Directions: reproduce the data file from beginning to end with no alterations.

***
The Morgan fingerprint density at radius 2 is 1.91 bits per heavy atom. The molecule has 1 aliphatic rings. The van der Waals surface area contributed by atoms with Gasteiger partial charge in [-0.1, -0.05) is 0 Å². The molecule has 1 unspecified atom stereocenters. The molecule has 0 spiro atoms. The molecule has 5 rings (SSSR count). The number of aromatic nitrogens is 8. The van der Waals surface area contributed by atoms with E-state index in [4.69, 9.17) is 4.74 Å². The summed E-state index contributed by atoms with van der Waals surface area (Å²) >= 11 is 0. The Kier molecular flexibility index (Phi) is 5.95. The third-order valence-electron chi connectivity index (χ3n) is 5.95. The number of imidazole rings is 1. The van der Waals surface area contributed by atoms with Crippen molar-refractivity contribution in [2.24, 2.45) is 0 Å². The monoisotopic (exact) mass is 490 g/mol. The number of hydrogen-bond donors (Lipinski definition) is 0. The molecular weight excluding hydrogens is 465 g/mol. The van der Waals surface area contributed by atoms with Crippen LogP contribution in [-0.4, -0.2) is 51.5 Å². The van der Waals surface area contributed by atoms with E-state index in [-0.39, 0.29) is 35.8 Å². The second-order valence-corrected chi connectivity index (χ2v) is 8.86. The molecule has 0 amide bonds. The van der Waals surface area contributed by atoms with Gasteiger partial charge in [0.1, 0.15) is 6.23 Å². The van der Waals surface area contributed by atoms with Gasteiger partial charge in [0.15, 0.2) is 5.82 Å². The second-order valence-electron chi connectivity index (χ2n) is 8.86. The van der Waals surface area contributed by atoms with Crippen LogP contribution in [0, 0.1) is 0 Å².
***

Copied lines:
The Morgan fingerprint density at radius 2 is 1.91 bits per heavy atom. The molecule has 1 aliphatic rings. The van der Waals surface area contributed by atoms with Gasteiger partial charge in [-0.1, -0.05) is 0 Å². The molecule has 1 unspecified atom stereocenters. The molecule has 0 spiro atoms. The molecule has 5 rings (SSSR count). The number of aromatic nitrogens is 8. The van der Waals surface area contributed by atoms with E-state index in [4.69, 9.17) is 4.74 Å². The summed E-state index contributed by atoms with van der Waals surface area (Å²) >= 11 is 0. The Kier molecular flexibility index (Phi) is 5.95. The third-order valence-electron chi connectivity index (χ3n) is 5.95. The number of imidazole rings is 1. The van der Waals surface area contributed by atoms with Crippen molar-refractivity contribution in [2.24, 2.45) is 0 Å². The monoisotopic (exact) mass is 490 g/mol. The number of hydrogen-bond donors (Lipinski definition) is 0. The molecular weight excluding hydrogens is 465 g/mol. The van der Waals surface area contributed by atoms with Crippen LogP contribution in [-0.4, -0.2) is 51.5 Å². The van der Waals surface area contributed by atoms with E-state index in [-0.39, 0.29) is 35.8 Å². The second-order valence-corrected chi connectivity index (χ2v) is 8.86. The molecule has 0 amide bonds. The van der Waals surface area contributed by atoms with Gasteiger partial charge in [0.1, 0.15) is 6.23 Å². The van der Waals surface area contributed by atoms with Gasteiger partial charge in [0.15, 0.2) is 5.82 Å². The second-order valence-electron chi connectivity index (χ2n) is 8.86. The van der Waals surface area contributed by atoms with Crippen LogP contribution in [0, 0.1) is 0 Å².